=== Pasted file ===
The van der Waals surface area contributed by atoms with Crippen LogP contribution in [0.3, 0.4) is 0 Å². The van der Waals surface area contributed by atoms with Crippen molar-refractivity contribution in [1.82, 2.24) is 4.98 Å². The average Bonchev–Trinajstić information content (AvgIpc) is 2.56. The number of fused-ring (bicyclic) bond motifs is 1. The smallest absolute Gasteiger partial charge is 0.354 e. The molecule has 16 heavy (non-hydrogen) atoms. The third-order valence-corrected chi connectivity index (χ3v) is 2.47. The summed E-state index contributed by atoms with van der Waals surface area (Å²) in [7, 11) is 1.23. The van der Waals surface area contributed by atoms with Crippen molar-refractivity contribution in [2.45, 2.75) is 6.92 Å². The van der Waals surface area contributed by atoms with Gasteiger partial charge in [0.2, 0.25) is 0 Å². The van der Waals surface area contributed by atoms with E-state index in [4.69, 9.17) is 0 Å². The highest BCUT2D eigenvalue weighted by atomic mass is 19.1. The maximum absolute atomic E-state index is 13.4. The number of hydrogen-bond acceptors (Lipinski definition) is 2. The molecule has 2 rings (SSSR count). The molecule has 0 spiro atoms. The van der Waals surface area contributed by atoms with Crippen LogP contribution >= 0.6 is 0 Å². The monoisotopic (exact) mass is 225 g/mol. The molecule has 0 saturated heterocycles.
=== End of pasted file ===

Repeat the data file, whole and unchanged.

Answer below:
The van der Waals surface area contributed by atoms with Crippen LogP contribution in [0.3, 0.4) is 0 Å². The van der Waals surface area contributed by atoms with Crippen molar-refractivity contribution in [1.82, 2.24) is 4.98 Å². The average Bonchev–Trinajstić information content (AvgIpc) is 2.56. The number of fused-ring (bicyclic) bond motifs is 1. The smallest absolute Gasteiger partial charge is 0.354 e. The molecule has 16 heavy (non-hydrogen) atoms. The third-order valence-corrected chi connectivity index (χ3v) is 2.47. The summed E-state index contributed by atoms with van der Waals surface area (Å²) in [7, 11) is 1.23. The van der Waals surface area contributed by atoms with Crippen molar-refractivity contribution in [2.45, 2.75) is 6.92 Å². The van der Waals surface area contributed by atoms with Gasteiger partial charge in [0.2, 0.25) is 0 Å². The van der Waals surface area contributed by atoms with E-state index in [4.69, 9.17) is 0 Å². The highest BCUT2D eigenvalue weighted by atomic mass is 19.1. The maximum absolute atomic E-state index is 13.4. The number of hydrogen-bond acceptors (Lipinski definition) is 2. The molecule has 2 rings (SSSR count). The molecule has 0 spiro atoms. The van der Waals surface area contributed by atoms with Crippen LogP contribution >= 0.6 is 0 Å². The monoisotopic (exact) mass is 225 g/mol. The molecule has 0 saturated heterocycles.